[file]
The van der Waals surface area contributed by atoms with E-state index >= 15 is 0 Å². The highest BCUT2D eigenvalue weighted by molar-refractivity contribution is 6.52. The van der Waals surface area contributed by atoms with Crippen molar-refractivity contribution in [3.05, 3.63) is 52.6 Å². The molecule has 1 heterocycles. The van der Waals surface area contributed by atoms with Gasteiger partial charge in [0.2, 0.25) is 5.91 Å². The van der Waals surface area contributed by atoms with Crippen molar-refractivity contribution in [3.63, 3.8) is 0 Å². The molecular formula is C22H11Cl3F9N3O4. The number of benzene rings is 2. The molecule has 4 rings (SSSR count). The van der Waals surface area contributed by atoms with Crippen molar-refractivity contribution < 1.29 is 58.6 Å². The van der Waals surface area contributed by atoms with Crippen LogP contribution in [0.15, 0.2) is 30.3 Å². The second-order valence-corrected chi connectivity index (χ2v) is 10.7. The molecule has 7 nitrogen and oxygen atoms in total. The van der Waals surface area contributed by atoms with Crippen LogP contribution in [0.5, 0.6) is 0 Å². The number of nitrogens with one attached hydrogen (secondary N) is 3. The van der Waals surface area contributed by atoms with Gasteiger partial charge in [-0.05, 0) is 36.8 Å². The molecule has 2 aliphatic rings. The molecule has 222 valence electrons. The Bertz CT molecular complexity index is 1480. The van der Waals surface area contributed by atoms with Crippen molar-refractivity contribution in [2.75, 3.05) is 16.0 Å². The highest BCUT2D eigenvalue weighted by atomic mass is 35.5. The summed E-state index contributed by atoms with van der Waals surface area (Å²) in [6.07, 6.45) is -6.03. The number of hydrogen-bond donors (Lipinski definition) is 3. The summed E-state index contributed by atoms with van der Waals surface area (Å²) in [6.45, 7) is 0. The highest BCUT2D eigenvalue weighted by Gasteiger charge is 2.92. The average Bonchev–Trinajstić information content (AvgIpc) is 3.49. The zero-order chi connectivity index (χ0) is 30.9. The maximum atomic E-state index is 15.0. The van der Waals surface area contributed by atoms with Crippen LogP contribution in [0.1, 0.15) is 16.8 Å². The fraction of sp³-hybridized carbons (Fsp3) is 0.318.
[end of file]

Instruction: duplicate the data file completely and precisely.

The van der Waals surface area contributed by atoms with E-state index >= 15 is 0 Å². The highest BCUT2D eigenvalue weighted by molar-refractivity contribution is 6.52. The van der Waals surface area contributed by atoms with Crippen molar-refractivity contribution in [3.05, 3.63) is 52.6 Å². The molecule has 1 heterocycles. The van der Waals surface area contributed by atoms with Gasteiger partial charge in [0.2, 0.25) is 5.91 Å². The van der Waals surface area contributed by atoms with Crippen molar-refractivity contribution in [3.63, 3.8) is 0 Å². The molecular formula is C22H11Cl3F9N3O4. The number of benzene rings is 2. The molecule has 4 rings (SSSR count). The van der Waals surface area contributed by atoms with Crippen molar-refractivity contribution < 1.29 is 58.6 Å². The van der Waals surface area contributed by atoms with Crippen LogP contribution in [0.15, 0.2) is 30.3 Å². The second-order valence-corrected chi connectivity index (χ2v) is 10.7. The molecule has 7 nitrogen and oxygen atoms in total. The van der Waals surface area contributed by atoms with Crippen LogP contribution in [0.5, 0.6) is 0 Å². The number of nitrogens with one attached hydrogen (secondary N) is 3. The van der Waals surface area contributed by atoms with Gasteiger partial charge in [-0.05, 0) is 36.8 Å². The molecule has 2 aliphatic rings. The molecule has 222 valence electrons. The Bertz CT molecular complexity index is 1480. The van der Waals surface area contributed by atoms with Crippen molar-refractivity contribution in [2.75, 3.05) is 16.0 Å². The highest BCUT2D eigenvalue weighted by atomic mass is 35.5. The summed E-state index contributed by atoms with van der Waals surface area (Å²) in [6.07, 6.45) is -6.03. The number of hydrogen-bond donors (Lipinski definition) is 3. The summed E-state index contributed by atoms with van der Waals surface area (Å²) in [6.45, 7) is 0. The highest BCUT2D eigenvalue weighted by Gasteiger charge is 2.92. The average Bonchev–Trinajstić information content (AvgIpc) is 3.49. The zero-order chi connectivity index (χ0) is 30.9. The maximum atomic E-state index is 15.0. The van der Waals surface area contributed by atoms with Crippen LogP contribution in [0.1, 0.15) is 16.8 Å². The fraction of sp³-hybridized carbons (Fsp3) is 0.318.